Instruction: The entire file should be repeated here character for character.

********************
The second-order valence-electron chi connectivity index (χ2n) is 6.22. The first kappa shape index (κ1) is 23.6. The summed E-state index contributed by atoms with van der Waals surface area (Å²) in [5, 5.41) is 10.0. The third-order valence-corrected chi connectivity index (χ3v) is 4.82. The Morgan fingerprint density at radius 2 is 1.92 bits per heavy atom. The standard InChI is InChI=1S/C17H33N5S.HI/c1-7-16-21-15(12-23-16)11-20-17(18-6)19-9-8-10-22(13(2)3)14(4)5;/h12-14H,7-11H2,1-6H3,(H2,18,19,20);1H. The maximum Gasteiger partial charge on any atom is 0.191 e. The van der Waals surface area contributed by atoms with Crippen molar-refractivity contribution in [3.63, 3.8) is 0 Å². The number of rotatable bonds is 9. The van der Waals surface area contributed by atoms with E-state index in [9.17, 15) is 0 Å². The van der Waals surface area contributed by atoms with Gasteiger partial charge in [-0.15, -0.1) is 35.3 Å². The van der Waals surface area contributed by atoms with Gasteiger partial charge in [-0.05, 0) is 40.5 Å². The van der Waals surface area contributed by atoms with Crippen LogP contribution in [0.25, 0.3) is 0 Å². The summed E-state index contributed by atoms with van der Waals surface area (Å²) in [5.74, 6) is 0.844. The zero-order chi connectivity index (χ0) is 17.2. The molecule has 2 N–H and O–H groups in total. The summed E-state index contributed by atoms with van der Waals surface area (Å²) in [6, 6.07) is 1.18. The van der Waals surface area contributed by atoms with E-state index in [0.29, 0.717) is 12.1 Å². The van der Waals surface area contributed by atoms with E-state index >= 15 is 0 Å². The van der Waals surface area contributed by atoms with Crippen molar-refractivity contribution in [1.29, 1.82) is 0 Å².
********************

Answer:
The second-order valence-electron chi connectivity index (χ2n) is 6.22. The first kappa shape index (κ1) is 23.6. The summed E-state index contributed by atoms with van der Waals surface area (Å²) in [5, 5.41) is 10.0. The third-order valence-corrected chi connectivity index (χ3v) is 4.82. The Morgan fingerprint density at radius 2 is 1.92 bits per heavy atom. The standard InChI is InChI=1S/C17H33N5S.HI/c1-7-16-21-15(12-23-16)11-20-17(18-6)19-9-8-10-22(13(2)3)14(4)5;/h12-14H,7-11H2,1-6H3,(H2,18,19,20);1H. The maximum Gasteiger partial charge on any atom is 0.191 e. The van der Waals surface area contributed by atoms with Crippen molar-refractivity contribution in [3.63, 3.8) is 0 Å². The number of rotatable bonds is 9. The van der Waals surface area contributed by atoms with E-state index in [9.17, 15) is 0 Å². The van der Waals surface area contributed by atoms with Gasteiger partial charge in [-0.15, -0.1) is 35.3 Å². The van der Waals surface area contributed by atoms with Gasteiger partial charge in [-0.05, 0) is 40.5 Å². The van der Waals surface area contributed by atoms with Crippen LogP contribution in [0.25, 0.3) is 0 Å². The summed E-state index contributed by atoms with van der Waals surface area (Å²) in [5.74, 6) is 0.844. The zero-order chi connectivity index (χ0) is 17.2. The molecule has 2 N–H and O–H groups in total. The summed E-state index contributed by atoms with van der Waals surface area (Å²) in [6, 6.07) is 1.18. The van der Waals surface area contributed by atoms with E-state index in [0.29, 0.717) is 12.1 Å². The van der Waals surface area contributed by atoms with E-state index >= 15 is 0 Å². The van der Waals surface area contributed by atoms with Crippen molar-refractivity contribution in [1.29, 1.82) is 0 Å².